We gotta lot of problems with you, UBC. Now, you’re gonna hear about ‘em.

- The AMS insists upon calling the new SUB “the Nest.”

- The coffee lids at Lowercase don’t stay on very well.

- The concrete in the new SUB constantly looks gross.

- Construction and weather.

- Waiting 45 minutes for a squat rack in the BirdCoop during peak hours.

- The BirdCoop staff are some of the most miserable people in the Northern hemisphere.

- The Perch is overpriced and killed The Gallery.

- First-years.

- Connect.

- Nobody will tell us what’s going on with the Board of Governors.

- Bike thieves.

- Construction and weather.

- The food lines are longer in the new SUB.

- Please move to the rear of the bus.

- People texting on Main Mall.

- The people on AMS Council who care a lot about representing students during the election period and not the tiniest little bit after they’ve been elected.

- There’s exclusively “local” food available on campus. Unfortunately, this is Vancouver so local = priced as if it’s been stewed in unicorn milk and gold dust for 300 years.

- No more half-price Fridays at The Delly

The seven best cups of hot chocolate at UBC

Photo Samantha Dadd / The Ubyssey

Photo Samantha Dadd / The Ubyssey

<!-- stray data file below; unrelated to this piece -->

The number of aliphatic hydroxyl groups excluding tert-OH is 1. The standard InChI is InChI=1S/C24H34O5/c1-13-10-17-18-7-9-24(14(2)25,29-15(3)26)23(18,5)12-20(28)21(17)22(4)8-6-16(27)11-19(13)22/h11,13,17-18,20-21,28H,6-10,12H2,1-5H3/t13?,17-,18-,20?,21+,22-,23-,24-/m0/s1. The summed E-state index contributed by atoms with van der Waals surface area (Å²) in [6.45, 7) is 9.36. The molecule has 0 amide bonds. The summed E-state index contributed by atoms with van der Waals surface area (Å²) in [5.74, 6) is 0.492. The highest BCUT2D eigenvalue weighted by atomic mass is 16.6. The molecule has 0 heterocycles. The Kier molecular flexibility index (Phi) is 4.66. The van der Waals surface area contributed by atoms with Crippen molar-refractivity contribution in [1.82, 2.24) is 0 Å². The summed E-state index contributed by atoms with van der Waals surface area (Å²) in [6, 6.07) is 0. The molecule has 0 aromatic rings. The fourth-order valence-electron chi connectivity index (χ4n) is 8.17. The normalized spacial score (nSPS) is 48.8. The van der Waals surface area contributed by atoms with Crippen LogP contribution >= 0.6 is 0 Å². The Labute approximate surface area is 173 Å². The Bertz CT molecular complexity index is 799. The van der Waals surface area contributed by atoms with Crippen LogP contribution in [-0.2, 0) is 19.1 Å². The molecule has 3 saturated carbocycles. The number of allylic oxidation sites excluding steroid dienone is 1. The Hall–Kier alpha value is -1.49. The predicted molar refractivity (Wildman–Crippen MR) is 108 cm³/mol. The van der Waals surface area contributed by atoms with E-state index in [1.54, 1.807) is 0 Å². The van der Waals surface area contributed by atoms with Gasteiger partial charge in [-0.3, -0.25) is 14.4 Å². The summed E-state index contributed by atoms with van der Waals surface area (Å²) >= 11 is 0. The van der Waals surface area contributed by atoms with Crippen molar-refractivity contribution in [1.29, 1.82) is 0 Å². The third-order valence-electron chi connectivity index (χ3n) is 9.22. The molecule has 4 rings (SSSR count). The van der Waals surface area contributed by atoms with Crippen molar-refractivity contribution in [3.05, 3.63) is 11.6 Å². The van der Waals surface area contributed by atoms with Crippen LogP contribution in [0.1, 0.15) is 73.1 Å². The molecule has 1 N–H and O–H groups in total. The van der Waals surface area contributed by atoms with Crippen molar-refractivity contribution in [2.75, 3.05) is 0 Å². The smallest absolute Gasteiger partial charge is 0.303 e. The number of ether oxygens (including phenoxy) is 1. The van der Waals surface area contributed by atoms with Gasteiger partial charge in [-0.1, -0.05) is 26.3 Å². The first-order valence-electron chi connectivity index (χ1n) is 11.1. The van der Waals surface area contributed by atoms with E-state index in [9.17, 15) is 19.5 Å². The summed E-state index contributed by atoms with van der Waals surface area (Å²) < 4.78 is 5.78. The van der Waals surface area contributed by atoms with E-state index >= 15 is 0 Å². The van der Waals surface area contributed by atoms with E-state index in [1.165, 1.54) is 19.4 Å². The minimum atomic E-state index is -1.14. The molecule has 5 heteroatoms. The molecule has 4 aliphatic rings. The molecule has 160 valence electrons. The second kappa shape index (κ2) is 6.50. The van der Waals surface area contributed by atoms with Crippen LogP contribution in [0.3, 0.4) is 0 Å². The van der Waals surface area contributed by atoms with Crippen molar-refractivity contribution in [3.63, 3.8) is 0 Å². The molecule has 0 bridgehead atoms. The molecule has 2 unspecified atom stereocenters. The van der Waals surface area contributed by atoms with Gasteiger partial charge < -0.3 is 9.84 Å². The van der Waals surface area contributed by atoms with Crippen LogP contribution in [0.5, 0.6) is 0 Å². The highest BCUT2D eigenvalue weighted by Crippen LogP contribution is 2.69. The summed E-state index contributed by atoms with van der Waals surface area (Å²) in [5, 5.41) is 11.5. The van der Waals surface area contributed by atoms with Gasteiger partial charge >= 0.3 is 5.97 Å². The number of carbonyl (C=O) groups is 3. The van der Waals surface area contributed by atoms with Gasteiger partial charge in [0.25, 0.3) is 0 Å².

With the weather getting colder and the true essence of Raincouver beginning to show, many more desperate dollars will be exchanged for steamy cups of hot chocolate in the coming weeks. The Ubyssey sent Samantha Dadd to some of the most popular places to get hot chocolate in a quest for the best cup on campus:

Photos Samantha Dadd / The Ubyssey

Place Vanier Dining Hall ★★

Cost: $2.51 retail, $1.73 for residents. ★★★★
Flavour: A very milky/sweet mix, not extremely chocolatey. ★★
Temperature: One burnt tongue later, I have discovered that this hot chocolate is way too hot for immediate consumption. ★
Presentation: Did it myself.


Mercante ★★

Cost: $3.75. ★★★
Flavour: Extremely milky and sweet, hardly chocolatey enough for my taste. ★★
Temperature: Perfect warmth, good for your freezing fingers and shivering teeth. ★★★★★
Presentation: Very frothy at the top, which made it look super cool. ★★★★


Stir it Up Café ★★★

Cost: $3.45 ★★★
Flavour: Just a hint of chocolate — unfortunately another drink that was mostly milk. Not bad. ★★★
Temperature: Perfection — warm and soothing but not a single burn. ★★★★★
Presentation: It’s always fun to watch them make it in front of you, but the staple white cup doesn’t do it any favours. ★★★


Tim Hortons ★★★

Cost: $1.62 ★★★★★
Flavour: Sweet and rich, it’s a very good and affordable improvement to any day. It’s understandable why so many stop there to get a quick smooth drink before class. ★★★★
Temperature: Unfortunately, I forgot to get one of those cup holders. So I had to run to find a surface to put it down on before burning my hand. ★ Presentation: The red and brown on the cup are complimenting colours and the shameless Canadiana could make anyone feel extra nice. ★★★


Starbucks ★★★★

Cost: $3.62 ★★★
Flavour: This one wasn’t just chocolate, sugar and milk. I’m sure they added a little something extra — something legitimate and authentic. I can’t put my finger on it, but it made me really want to take a photo of it and put it on Instagram. ★★★★
Temperature: I burnt my tongue. ★★
Presentation: Whipped cream was a bonus. ★★★


Blenz ★★★★

Cost: $4.05 ★
Flavour: Creamy and deliciously sweet with a hint of caramel and a whole lot of love. ★★★★★